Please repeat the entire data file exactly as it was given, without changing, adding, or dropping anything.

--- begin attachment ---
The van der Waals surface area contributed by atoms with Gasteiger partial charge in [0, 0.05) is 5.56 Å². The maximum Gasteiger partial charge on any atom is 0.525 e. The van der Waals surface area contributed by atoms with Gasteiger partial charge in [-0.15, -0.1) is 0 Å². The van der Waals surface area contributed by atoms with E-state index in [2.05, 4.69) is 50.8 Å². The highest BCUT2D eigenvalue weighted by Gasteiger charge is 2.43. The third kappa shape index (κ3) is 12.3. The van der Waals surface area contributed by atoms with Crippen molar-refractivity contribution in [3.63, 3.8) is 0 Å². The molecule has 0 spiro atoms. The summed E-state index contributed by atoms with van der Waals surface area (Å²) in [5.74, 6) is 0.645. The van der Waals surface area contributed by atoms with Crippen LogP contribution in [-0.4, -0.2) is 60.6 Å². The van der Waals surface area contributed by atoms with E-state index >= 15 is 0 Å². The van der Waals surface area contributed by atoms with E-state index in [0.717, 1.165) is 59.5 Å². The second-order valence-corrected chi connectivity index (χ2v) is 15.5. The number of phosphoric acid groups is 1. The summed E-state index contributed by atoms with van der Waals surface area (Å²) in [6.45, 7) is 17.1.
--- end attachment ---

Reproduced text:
The van der Waals surface area contributed by atoms with Gasteiger partial charge in [0, 0.05) is 5.56 Å². The maximum Gasteiger partial charge on any atom is 0.525 e. The van der Waals surface area contributed by atoms with Gasteiger partial charge in [-0.15, -0.1) is 0 Å². The van der Waals surface area contributed by atoms with E-state index in [2.05, 4.69) is 50.8 Å². The highest BCUT2D eigenvalue weighted by Gasteiger charge is 2.43. The third kappa shape index (κ3) is 12.3. The van der Waals surface area contributed by atoms with Crippen molar-refractivity contribution in [3.63, 3.8) is 0 Å². The molecule has 0 spiro atoms. The summed E-state index contributed by atoms with van der Waals surface area (Å²) in [5.74, 6) is 0.645. The van der Waals surface area contributed by atoms with Crippen LogP contribution in [-0.4, -0.2) is 60.6 Å². The van der Waals surface area contributed by atoms with E-state index >= 15 is 0 Å². The van der Waals surface area contributed by atoms with E-state index in [0.717, 1.165) is 59.5 Å². The second-order valence-corrected chi connectivity index (χ2v) is 15.5. The number of phosphoric acid groups is 1. The summed E-state index contributed by atoms with van der Waals surface area (Å²) in [6.45, 7) is 17.1.